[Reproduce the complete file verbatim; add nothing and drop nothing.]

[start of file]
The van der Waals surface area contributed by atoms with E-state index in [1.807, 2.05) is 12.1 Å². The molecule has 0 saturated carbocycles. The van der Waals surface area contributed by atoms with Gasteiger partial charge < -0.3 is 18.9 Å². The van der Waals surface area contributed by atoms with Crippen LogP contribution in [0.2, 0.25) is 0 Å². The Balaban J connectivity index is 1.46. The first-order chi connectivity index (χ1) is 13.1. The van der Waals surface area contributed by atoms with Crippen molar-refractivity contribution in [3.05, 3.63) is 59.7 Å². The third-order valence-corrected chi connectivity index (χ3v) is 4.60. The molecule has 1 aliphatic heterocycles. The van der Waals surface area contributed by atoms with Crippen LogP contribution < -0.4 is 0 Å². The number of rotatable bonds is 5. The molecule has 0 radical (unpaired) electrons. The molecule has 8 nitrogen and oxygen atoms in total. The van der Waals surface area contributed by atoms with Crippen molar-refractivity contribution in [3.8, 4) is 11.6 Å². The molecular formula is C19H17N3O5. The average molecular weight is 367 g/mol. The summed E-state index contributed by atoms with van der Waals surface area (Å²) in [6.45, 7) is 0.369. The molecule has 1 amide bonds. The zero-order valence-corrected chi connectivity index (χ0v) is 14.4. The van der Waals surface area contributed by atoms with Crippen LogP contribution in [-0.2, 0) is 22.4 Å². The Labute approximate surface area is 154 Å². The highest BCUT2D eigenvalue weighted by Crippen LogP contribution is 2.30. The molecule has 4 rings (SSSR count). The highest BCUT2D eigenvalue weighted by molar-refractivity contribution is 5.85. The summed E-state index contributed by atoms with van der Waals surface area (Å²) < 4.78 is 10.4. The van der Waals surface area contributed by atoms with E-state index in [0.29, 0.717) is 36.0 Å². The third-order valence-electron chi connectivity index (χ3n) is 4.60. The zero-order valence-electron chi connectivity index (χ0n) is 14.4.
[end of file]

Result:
The van der Waals surface area contributed by atoms with E-state index in [1.807, 2.05) is 12.1 Å². The molecule has 0 saturated carbocycles. The van der Waals surface area contributed by atoms with Gasteiger partial charge < -0.3 is 18.9 Å². The van der Waals surface area contributed by atoms with Crippen LogP contribution in [0.2, 0.25) is 0 Å². The Balaban J connectivity index is 1.46. The first-order chi connectivity index (χ1) is 13.1. The van der Waals surface area contributed by atoms with Crippen molar-refractivity contribution in [3.05, 3.63) is 59.7 Å². The third-order valence-corrected chi connectivity index (χ3v) is 4.60. The molecule has 1 aliphatic heterocycles. The van der Waals surface area contributed by atoms with Crippen LogP contribution < -0.4 is 0 Å². The number of rotatable bonds is 5. The molecule has 0 radical (unpaired) electrons. The molecule has 8 nitrogen and oxygen atoms in total. The van der Waals surface area contributed by atoms with Crippen molar-refractivity contribution in [3.8, 4) is 11.6 Å². The molecular formula is C19H17N3O5. The average molecular weight is 367 g/mol. The summed E-state index contributed by atoms with van der Waals surface area (Å²) in [6.45, 7) is 0.369. The molecule has 1 amide bonds. The zero-order valence-corrected chi connectivity index (χ0v) is 14.4. The van der Waals surface area contributed by atoms with Crippen LogP contribution in [-0.2, 0) is 22.4 Å². The Labute approximate surface area is 154 Å². The highest BCUT2D eigenvalue weighted by Crippen LogP contribution is 2.30. The molecule has 4 rings (SSSR count). The highest BCUT2D eigenvalue weighted by molar-refractivity contribution is 5.85. The summed E-state index contributed by atoms with van der Waals surface area (Å²) < 4.78 is 10.4. The van der Waals surface area contributed by atoms with E-state index in [0.29, 0.717) is 36.0 Å². The third-order valence-electron chi connectivity index (χ3n) is 4.60. The zero-order valence-electron chi connectivity index (χ0n) is 14.4.